The same can be seen in Miller’s reinvention of Daredevil. It was certainly a refreshing and daring take when it began in late 1979. The infusion of complex characterizations, noir-esque elements, and the constant tragedies of a masked man reeling from the death of his father was what the character needed to survive in Marvel’s crowded superhero world. Make no mistake. What Miller brought to Daredevil was in line with a sort of destiny for him as a writer and creator. It was his vision of the world. Much as Tim Burton has recreated pillars of our popular culture in his vision, Miller has done the same. It wasn’t necessarily Daredevil as it was Frank Miller’s Daredevil. But that’s what the character needed: a singular vision to sort out all of the conflicting elements.


Daredevil is a character of vast contradictions: a lawyer who believes in the law, but still runs into the night as a vigilante; a blind man who can “see” better than most of us. But he’s not an anti-hero. He’s a tragic-hero.


The idea that Daredevil could be a romantic hero was certainly explored in Jeph Loeb and Tim Sale’s Daredevil: Yellow. A romantic comic series that emphasized the romance and saw the relationship between Matt Murdock and Karen page explored in those terms. It was an ill-fitting archetype, however executed by the Loeb and Sale. Matt Murdock is too flawed in an archetypal sense to be a romantic hero.


It was, however, an out of continuity mini-series, whereas the creative talent working on continuity Daredevil certainly stayed along the lines of Miller’s take on the character. Most notably, Brian Michael Bendis and then Ed Brubaker continued to dwell in the dark territory that Miller had started. Each brought in a touch of their own world views. For Bendis it was a sort of pseudo-realism; for Brubaker it was crime noir.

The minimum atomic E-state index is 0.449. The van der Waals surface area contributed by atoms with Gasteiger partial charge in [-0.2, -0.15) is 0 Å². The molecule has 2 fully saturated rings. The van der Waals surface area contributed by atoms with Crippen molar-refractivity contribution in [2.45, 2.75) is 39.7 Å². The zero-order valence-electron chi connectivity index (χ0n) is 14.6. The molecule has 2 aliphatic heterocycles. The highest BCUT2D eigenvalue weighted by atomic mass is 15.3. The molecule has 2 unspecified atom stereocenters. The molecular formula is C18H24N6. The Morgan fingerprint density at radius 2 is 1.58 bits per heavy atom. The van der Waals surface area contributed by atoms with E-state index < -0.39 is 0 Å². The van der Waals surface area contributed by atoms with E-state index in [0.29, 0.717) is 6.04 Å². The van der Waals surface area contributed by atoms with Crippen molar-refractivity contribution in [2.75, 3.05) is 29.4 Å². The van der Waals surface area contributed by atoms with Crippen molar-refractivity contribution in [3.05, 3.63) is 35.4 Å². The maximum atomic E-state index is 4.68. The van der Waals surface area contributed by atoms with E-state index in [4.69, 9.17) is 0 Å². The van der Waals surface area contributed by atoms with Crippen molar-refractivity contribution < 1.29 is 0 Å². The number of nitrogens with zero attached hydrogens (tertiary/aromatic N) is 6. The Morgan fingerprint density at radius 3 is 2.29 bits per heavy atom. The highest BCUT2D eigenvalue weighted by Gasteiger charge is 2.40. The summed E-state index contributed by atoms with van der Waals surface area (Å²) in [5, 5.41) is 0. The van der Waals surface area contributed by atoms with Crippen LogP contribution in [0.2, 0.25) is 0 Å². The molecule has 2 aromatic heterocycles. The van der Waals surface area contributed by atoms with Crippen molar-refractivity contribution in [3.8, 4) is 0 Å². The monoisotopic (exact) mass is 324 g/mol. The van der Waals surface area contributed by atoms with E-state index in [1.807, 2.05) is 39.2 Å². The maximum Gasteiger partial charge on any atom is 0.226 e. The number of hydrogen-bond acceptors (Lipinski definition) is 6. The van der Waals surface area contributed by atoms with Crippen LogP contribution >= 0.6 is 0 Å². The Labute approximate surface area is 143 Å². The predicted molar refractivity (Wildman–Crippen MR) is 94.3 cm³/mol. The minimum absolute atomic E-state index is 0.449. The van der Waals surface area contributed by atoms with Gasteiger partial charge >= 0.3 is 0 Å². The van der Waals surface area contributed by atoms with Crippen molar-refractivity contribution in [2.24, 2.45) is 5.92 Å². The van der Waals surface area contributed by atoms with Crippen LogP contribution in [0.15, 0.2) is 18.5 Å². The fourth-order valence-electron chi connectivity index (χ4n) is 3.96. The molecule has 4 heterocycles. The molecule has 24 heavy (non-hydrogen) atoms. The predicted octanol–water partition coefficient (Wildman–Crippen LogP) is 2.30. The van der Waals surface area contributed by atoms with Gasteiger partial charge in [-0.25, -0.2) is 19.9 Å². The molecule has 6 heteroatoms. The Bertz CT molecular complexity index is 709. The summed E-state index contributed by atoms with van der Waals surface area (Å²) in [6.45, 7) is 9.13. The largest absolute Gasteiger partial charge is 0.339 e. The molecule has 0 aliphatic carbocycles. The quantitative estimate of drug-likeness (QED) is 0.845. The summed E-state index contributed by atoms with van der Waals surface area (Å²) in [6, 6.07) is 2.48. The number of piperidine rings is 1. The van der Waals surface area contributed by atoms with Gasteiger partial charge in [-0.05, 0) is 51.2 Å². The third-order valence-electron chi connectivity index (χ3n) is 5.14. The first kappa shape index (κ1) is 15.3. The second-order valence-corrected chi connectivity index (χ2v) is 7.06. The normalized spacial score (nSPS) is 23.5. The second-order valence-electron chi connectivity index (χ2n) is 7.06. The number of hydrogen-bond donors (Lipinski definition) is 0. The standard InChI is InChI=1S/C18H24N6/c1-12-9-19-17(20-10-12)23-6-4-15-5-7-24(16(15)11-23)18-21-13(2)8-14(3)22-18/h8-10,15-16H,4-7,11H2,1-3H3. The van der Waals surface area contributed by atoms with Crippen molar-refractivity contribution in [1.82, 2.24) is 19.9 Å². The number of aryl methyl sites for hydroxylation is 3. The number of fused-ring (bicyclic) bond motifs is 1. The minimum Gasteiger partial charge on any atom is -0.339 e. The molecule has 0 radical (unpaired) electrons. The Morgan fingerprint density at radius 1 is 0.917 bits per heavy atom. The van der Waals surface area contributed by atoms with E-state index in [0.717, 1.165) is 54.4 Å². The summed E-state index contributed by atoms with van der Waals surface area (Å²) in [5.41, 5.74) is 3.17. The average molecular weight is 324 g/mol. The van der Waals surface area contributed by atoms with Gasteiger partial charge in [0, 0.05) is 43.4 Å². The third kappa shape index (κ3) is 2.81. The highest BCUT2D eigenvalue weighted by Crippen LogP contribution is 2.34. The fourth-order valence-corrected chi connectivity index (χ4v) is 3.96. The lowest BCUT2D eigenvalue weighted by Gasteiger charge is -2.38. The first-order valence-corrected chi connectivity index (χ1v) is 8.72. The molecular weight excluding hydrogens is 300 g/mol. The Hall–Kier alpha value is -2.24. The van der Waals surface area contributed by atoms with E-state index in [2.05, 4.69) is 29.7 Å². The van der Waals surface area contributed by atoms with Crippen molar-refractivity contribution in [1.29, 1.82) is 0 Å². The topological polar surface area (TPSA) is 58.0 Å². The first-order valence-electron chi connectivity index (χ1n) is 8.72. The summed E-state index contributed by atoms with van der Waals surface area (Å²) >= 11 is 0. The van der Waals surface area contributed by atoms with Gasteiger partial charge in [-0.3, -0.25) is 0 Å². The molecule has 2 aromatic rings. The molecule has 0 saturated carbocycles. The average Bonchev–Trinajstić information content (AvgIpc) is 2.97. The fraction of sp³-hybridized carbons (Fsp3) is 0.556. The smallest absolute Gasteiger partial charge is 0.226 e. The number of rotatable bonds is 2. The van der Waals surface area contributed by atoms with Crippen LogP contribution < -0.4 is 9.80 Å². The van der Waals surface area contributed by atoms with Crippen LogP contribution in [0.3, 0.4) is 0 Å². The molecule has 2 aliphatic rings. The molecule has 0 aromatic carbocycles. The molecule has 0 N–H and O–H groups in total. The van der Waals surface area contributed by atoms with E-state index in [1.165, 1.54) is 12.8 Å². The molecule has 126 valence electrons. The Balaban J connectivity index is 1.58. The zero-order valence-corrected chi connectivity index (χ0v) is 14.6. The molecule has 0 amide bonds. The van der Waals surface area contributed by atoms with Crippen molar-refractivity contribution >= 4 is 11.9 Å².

Somewhere between Miller’s dark anti-hero, Bendis’ pseudo-realism, Brubaker’s criminal noir rogue and whatever Andy Diggle was trying to do, the idea of Daredevil laughing in the face of danger was lost – a trait that every man without fear should have.


Waid’s task, and thus far result, is to deconstruct the character to the point he is stripped of 30 years of continuity, yet somehow maintain that everything that was in the past is still in the character’s past. It’s reinvention at a very cerebral level. Thankfully the artistic direction is so different, so very much a reflection on Silver Age style, that Daredevil can be saved from the existential dismay of a dishearten generations of creators.


The darkly tinged creators that came between 1979 and 2011 were certainly trying to deliver a tragic hero, but through their own hands manifested yet another anti-hero in the Marvel universe.


As noted earlier, putting aside the psychological deformity of a blind man dressing as a devil to jump off rooftops and scare criminals, the elements of Murdock’s history and response are the traits of a tragic hero. The loss of his father, and his thirst for vengeance stemming from that tragedy, his physical handicap, no matter how it manifests more than human abilities, are all elements of a protagonist existing in tragedy – exemplifying a fatal flaw that has not yet led to his demise. Living without fear is in and of itself a flaw.